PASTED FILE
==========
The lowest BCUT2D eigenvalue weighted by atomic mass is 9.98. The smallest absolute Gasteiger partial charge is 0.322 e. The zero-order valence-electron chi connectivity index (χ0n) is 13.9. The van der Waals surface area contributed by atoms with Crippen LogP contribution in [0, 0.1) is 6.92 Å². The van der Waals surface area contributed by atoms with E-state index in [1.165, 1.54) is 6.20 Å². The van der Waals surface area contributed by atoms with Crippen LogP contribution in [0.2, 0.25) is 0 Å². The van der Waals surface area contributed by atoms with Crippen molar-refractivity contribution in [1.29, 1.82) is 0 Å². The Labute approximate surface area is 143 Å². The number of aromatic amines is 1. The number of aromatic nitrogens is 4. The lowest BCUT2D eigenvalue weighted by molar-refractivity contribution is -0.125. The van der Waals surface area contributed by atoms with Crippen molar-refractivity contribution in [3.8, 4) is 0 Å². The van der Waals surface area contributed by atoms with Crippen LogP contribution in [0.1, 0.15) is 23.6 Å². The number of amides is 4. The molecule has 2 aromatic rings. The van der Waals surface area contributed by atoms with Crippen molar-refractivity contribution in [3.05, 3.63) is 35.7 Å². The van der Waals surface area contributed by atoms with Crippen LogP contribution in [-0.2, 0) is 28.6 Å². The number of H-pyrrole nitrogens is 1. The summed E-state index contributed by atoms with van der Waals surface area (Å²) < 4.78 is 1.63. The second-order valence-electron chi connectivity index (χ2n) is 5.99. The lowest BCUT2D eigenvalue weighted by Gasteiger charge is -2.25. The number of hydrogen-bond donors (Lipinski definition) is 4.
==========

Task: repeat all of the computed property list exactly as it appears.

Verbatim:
The lowest BCUT2D eigenvalue weighted by atomic mass is 9.98. The smallest absolute Gasteiger partial charge is 0.322 e. The zero-order valence-electron chi connectivity index (χ0n) is 13.9. The van der Waals surface area contributed by atoms with Crippen LogP contribution in [0, 0.1) is 6.92 Å². The van der Waals surface area contributed by atoms with E-state index in [1.165, 1.54) is 6.20 Å². The van der Waals surface area contributed by atoms with Crippen LogP contribution in [0.2, 0.25) is 0 Å². The van der Waals surface area contributed by atoms with Crippen molar-refractivity contribution in [1.29, 1.82) is 0 Å². The Labute approximate surface area is 143 Å². The number of aromatic amines is 1. The number of aromatic nitrogens is 4. The lowest BCUT2D eigenvalue weighted by molar-refractivity contribution is -0.125. The van der Waals surface area contributed by atoms with Crippen molar-refractivity contribution in [3.8, 4) is 0 Å². The van der Waals surface area contributed by atoms with Crippen LogP contribution in [0.1, 0.15) is 23.6 Å². The number of amides is 4. The molecule has 2 aromatic rings. The van der Waals surface area contributed by atoms with Crippen molar-refractivity contribution in [3.05, 3.63) is 35.7 Å². The van der Waals surface area contributed by atoms with Crippen LogP contribution in [-0.2, 0) is 28.6 Å². The number of H-pyrrole nitrogens is 1. The summed E-state index contributed by atoms with van der Waals surface area (Å²) < 4.78 is 1.63. The second-order valence-electron chi connectivity index (χ2n) is 5.99. The lowest BCUT2D eigenvalue weighted by Gasteiger charge is -2.25. The number of hydrogen-bond donors (Lipinski definition) is 4.